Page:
Vatican Proposing Presence at Venice Biennial

By Paolo Centofanti

ROME, SEPT. 1, 2008 ( Art just might be the key to reintroducing the great
Gianfranco Ravasi2.jpgfigures and images of Christianity to modern culture, according to the president of the Pontifical Council for Culture.”

Archbishop Gianfranco Ravasi, who also heads the Pontifical Commission for the Cultural Heritage of the Church, said this in an interview with ZENIT this week regarding his proposal to promote the presence of sacred art at the 2009 Venice Biennial.

He said his idea is to launch a “presence — not direct, but parallel” — at the contemporary art exhibition that takes place every other year in Venice, Italy.

In an interview with the Frankfurter Allgemeine Zeitung in July, he revealed that the Vatican is weighing various proposals concerning the placement of its pavilion, such as at the University of Venice or in a series of Churches. He also spoke of plans for an art prize at the exhibit.

“This presence of the Holy See,” the archbishop told ZENIT, “which I would like to realize, has precisely the objective to foster a new art that also takes into account the great religious motifs, including but not only the Marian motif.”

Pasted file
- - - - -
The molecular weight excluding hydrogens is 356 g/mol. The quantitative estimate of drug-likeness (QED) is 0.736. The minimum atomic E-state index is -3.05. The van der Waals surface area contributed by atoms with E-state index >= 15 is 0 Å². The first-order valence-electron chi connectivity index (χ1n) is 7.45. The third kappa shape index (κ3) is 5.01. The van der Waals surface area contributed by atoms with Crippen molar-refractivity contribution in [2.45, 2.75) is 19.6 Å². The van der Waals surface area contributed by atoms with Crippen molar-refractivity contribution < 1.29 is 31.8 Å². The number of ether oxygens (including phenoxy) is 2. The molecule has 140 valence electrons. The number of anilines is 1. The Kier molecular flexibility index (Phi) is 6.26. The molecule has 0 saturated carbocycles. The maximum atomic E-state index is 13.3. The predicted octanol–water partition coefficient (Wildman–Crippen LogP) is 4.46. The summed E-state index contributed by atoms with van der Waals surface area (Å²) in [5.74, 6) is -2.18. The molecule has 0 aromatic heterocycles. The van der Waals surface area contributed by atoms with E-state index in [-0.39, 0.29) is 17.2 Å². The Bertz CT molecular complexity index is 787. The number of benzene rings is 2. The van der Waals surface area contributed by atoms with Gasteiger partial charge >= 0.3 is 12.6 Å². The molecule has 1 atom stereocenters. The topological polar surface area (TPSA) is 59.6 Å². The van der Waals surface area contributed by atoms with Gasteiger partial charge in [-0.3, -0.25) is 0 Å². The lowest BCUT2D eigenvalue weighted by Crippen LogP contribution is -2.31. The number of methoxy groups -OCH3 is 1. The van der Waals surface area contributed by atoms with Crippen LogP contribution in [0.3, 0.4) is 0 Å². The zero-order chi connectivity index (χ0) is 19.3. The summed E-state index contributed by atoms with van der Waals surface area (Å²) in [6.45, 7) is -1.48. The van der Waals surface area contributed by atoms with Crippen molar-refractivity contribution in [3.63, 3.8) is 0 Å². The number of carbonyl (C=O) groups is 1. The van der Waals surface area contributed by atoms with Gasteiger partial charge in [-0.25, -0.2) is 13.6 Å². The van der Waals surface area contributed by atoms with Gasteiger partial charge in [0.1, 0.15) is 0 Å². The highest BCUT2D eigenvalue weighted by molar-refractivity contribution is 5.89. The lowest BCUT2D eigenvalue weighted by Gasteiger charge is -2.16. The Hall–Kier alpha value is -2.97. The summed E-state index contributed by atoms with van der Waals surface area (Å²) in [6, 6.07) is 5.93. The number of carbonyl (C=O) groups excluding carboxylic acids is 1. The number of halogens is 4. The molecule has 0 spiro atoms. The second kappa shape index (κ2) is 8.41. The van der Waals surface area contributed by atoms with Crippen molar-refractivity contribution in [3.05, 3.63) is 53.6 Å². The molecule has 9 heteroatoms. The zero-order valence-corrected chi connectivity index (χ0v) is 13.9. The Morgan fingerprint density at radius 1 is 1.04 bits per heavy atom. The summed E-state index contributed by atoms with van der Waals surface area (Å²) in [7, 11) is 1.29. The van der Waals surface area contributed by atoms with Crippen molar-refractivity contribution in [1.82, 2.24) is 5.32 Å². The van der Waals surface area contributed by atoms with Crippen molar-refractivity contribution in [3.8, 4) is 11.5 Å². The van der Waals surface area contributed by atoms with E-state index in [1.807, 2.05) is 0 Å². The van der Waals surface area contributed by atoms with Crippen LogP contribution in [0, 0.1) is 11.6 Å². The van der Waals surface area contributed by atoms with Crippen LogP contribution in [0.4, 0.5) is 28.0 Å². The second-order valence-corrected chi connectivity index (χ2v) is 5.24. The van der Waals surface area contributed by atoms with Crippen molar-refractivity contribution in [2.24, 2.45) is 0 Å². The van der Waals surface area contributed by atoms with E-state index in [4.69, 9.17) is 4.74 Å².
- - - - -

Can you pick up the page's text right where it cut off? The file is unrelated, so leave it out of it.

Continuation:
Archbishop Ravasi lamented that great architects are building modern Churches around the world, but the structures “are either naked [inside], as they have only the architecture of light, or images in poor taste, or only the presence of handicrafts and not, as in the past, great works of art.”


“Suffice it to think of the great churches of the 16th century,” he said, “of Baroque art, which had in themselves the wonder of architecture, but also the presence of artists such as Bernini, for example, or Titian, or Veronese. Let us think of the great Venetian churches, what lofty presences they have from the point of view of art history.”


Gianfranco Ravasi arms.jpgThe archbishop said he would like, through his proposal, to encourage “great contemporary artists […] to represent the great religious images, and also to reawaken in […] ecclesial authorities the need to propose again great works within their churches.”

“Perhaps art,” he added, “might be the way to reintroduce the figure of Mary, but also the figures of the great images and great personalities — beginning with Christ, of course — of the Christian tradition.”